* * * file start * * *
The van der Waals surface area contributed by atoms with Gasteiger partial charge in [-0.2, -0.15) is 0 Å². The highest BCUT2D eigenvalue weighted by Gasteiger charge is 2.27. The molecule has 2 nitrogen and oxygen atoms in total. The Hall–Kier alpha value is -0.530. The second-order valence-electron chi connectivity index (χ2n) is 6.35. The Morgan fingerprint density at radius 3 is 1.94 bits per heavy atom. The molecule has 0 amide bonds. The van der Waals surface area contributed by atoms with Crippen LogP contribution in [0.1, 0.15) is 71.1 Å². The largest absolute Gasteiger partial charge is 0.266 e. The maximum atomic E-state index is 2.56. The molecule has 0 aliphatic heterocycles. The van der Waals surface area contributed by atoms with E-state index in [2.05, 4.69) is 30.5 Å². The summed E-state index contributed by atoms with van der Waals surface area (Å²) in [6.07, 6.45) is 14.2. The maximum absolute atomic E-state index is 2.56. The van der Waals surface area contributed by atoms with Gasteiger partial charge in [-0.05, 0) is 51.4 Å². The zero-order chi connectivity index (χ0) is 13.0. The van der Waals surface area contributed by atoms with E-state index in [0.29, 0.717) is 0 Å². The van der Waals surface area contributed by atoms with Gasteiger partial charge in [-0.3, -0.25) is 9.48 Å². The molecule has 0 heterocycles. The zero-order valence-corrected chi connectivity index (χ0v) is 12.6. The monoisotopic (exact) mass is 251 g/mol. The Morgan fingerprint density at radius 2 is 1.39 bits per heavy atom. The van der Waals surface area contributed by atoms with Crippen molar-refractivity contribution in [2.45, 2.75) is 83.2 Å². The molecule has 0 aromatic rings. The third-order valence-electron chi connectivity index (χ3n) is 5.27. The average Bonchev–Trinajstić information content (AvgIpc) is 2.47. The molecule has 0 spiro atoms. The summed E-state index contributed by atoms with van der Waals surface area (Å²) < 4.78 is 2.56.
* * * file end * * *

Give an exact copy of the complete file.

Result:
The van der Waals surface area contributed by atoms with Gasteiger partial charge in [-0.2, -0.15) is 0 Å². The highest BCUT2D eigenvalue weighted by Gasteiger charge is 2.27. The molecule has 2 nitrogen and oxygen atoms in total. The Hall–Kier alpha value is -0.530. The second-order valence-electron chi connectivity index (χ2n) is 6.35. The Morgan fingerprint density at radius 3 is 1.94 bits per heavy atom. The molecule has 0 amide bonds. The van der Waals surface area contributed by atoms with Crippen LogP contribution in [0.1, 0.15) is 71.1 Å². The largest absolute Gasteiger partial charge is 0.266 e. The maximum atomic E-state index is 2.56. The molecule has 0 aliphatic heterocycles. The van der Waals surface area contributed by atoms with E-state index in [2.05, 4.69) is 30.5 Å². The summed E-state index contributed by atoms with van der Waals surface area (Å²) in [6.07, 6.45) is 14.2. The maximum absolute atomic E-state index is 2.56. The van der Waals surface area contributed by atoms with Gasteiger partial charge in [-0.05, 0) is 51.4 Å². The zero-order chi connectivity index (χ0) is 13.0. The van der Waals surface area contributed by atoms with E-state index in [0.29, 0.717) is 0 Å². The van der Waals surface area contributed by atoms with Gasteiger partial charge in [-0.3, -0.25) is 9.48 Å². The molecule has 0 heterocycles. The zero-order valence-corrected chi connectivity index (χ0v) is 12.6. The monoisotopic (exact) mass is 251 g/mol. The Morgan fingerprint density at radius 2 is 1.39 bits per heavy atom. The van der Waals surface area contributed by atoms with Crippen molar-refractivity contribution in [2.45, 2.75) is 83.2 Å². The molecule has 0 aromatic rings. The third-order valence-electron chi connectivity index (χ3n) is 5.27. The average Bonchev–Trinajstić information content (AvgIpc) is 2.47. The molecule has 0 spiro atoms. The summed E-state index contributed by atoms with van der Waals surface area (Å²) < 4.78 is 2.56.